It may also be a factor that if they do not currently share custody the child support amount may change. Since child support is based on the number of overnights, it’s possible that the amount he currently pays may go down. This may be another reason that the current agreement/arrangement is preferable to the mother.
I’m sure she would hate a change in child support. I honestly hadn’t even considered the possiblities of that changing. She makes more money now that she did 3 years ago while his income has never actually been what her attorney swore it was (off by 6k). The money isn’t an issue. He has paid it, it’s never once been late. He hasn’t even looked for a modifcation of support now that one child is no longer in daycare.
If she were to have a problem with less support, I wonder how the courts would see it. I would think it would be reasonable for them to just split expenses but I haven’t looked into any of that.
That is correct, if custody was originally decided in a separation agreement you do not need a substantial change to bring this before the courts.
P.S. Please feel free to bring up this or any other topic on our live call-in show every Wednesday at 11:00 a.m. EST. Visit radio.rosen.com for details
Helena M. Nevicosi
Attorney with Rosen Law Firm
4101 Lake Boone Trail, Suite 500
Raleigh, North Carolina 27607
919.787.6668 main phone
919.787.6361 main fax
301 McCullough Drive
Charlotte, NC 28262
Main Phone: (704)307.4600
Main Fax: (704) 9343.0044
5826 Fayetteville Rd. Suite 205
Durham, NC 27713
Phone: (919) 321-0780
The response posted above is based upon the limited factual information made available and is not intended as a full and complete response to the question. The only reliable manner to obtain complete and adequate legal advice is to consult with an attorney, fully explain your situation, and allow the attorney sufficient opportunity to research the applicable law and facts required to render an accurate opinion. The basic information provided above is intended as a public service only, a full discussion with an attorney should be undertaken before taking any action. The information posted on this forum is available for public viewing and is not intended to create an attorney client relationship with any individual. These answers are provided for informational purposes only, a person should consult with their own individual legal counsel before taking any action that could affect their legal rights or obligations.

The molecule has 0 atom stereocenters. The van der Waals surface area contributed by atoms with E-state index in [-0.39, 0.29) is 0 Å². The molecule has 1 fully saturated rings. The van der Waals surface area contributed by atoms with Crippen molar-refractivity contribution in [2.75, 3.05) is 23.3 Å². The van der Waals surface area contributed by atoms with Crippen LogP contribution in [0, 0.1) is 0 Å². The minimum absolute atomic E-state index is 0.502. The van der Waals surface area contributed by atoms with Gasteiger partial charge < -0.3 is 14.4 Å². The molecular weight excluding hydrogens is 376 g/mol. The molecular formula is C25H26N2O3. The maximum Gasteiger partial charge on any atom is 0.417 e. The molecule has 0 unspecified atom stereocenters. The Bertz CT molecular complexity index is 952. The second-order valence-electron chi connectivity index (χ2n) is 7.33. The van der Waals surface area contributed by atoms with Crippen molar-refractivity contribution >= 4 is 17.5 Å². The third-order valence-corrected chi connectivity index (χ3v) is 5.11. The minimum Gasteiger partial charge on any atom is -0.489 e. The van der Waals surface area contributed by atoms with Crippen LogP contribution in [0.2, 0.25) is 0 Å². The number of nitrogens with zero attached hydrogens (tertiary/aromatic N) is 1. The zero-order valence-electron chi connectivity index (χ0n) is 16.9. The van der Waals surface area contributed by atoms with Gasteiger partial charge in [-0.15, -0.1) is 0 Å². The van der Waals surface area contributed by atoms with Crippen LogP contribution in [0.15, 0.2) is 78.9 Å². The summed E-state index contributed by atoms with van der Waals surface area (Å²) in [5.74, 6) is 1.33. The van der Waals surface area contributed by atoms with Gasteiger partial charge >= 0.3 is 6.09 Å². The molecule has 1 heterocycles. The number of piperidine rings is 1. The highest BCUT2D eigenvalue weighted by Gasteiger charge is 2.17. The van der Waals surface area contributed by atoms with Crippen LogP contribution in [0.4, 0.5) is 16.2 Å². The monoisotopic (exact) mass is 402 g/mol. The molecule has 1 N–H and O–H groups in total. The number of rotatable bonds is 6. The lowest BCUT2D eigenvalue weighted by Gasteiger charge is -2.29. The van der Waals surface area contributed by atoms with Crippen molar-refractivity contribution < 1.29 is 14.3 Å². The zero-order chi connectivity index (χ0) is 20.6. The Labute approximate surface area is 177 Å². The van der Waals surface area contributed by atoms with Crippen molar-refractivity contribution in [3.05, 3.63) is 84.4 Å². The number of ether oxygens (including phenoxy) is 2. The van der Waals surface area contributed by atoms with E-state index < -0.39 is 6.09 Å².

I took this off the Rosen Website. " If parents cannot agree in the future to a change that one parent or the child wants, the court would become involved if the dissatisfied parent sued. In such a case, where the parties had not previously litigated but had settled custody by prior written agreement, the court would make its own initial determination of custody and visitation without either party’s having to show changed circumstances affecting the welfare of the child. The court’s initial determination would be based, as always, on the child’s best interests. "
Is that true no change of circumstances needs to be addressed if custody was decided in a SA??? The custody arrangement has never really worked out. It was done 3 years ago before one of the children was school aged. Now we are hoping for a more 50/50 split (one week on, one week off). Something that is more beneficial for the children instead of the every other day chaos they deal with now. She’s not willing to modify existing agreement(I imagine because she has so much control in the current one)